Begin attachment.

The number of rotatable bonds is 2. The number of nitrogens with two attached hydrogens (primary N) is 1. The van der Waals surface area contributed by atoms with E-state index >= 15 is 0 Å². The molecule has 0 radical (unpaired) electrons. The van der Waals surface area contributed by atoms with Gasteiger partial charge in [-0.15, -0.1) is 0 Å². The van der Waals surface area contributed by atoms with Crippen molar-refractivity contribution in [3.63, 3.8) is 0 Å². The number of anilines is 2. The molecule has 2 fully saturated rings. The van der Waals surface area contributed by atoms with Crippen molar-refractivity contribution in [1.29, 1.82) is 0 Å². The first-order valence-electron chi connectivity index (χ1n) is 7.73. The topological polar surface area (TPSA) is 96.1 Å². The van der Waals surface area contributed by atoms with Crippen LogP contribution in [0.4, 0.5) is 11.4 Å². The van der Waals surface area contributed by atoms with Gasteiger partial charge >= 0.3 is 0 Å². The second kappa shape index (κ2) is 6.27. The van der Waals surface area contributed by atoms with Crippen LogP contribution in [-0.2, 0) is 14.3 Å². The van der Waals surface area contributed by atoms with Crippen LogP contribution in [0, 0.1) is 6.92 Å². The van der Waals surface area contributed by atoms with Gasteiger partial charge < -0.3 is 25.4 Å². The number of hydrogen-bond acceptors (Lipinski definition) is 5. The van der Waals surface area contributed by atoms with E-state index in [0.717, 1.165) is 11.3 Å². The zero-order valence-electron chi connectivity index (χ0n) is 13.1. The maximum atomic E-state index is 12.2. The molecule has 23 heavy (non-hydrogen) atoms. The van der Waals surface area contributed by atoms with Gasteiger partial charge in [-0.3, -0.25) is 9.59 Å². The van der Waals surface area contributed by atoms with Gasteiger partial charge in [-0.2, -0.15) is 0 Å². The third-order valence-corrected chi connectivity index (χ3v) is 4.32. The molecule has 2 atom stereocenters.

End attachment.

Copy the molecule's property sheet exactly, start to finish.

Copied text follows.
The number of rotatable bonds is 2. The number of nitrogens with two attached hydrogens (primary N) is 1. The van der Waals surface area contributed by atoms with E-state index >= 15 is 0 Å². The molecule has 0 radical (unpaired) electrons. The van der Waals surface area contributed by atoms with Gasteiger partial charge in [-0.15, -0.1) is 0 Å². The van der Waals surface area contributed by atoms with Crippen molar-refractivity contribution in [3.63, 3.8) is 0 Å². The number of anilines is 2. The molecule has 2 fully saturated rings. The van der Waals surface area contributed by atoms with Crippen molar-refractivity contribution in [1.29, 1.82) is 0 Å². The first-order valence-electron chi connectivity index (χ1n) is 7.73. The topological polar surface area (TPSA) is 96.1 Å². The van der Waals surface area contributed by atoms with Crippen LogP contribution in [0.4, 0.5) is 11.4 Å². The van der Waals surface area contributed by atoms with Gasteiger partial charge >= 0.3 is 0 Å². The second kappa shape index (κ2) is 6.27. The van der Waals surface area contributed by atoms with Crippen LogP contribution in [-0.2, 0) is 14.3 Å². The van der Waals surface area contributed by atoms with Crippen LogP contribution in [0, 0.1) is 6.92 Å². The van der Waals surface area contributed by atoms with Gasteiger partial charge < -0.3 is 25.4 Å². The number of hydrogen-bond acceptors (Lipinski definition) is 5. The van der Waals surface area contributed by atoms with E-state index in [0.717, 1.165) is 11.3 Å². The zero-order valence-electron chi connectivity index (χ0n) is 13.1. The maximum atomic E-state index is 12.2. The molecule has 23 heavy (non-hydrogen) atoms. The van der Waals surface area contributed by atoms with Gasteiger partial charge in [-0.3, -0.25) is 9.59 Å². The van der Waals surface area contributed by atoms with Gasteiger partial charge in [-0.2, -0.15) is 0 Å². The third-order valence-corrected chi connectivity index (χ3v) is 4.32. The molecule has 2 atom stereocenters.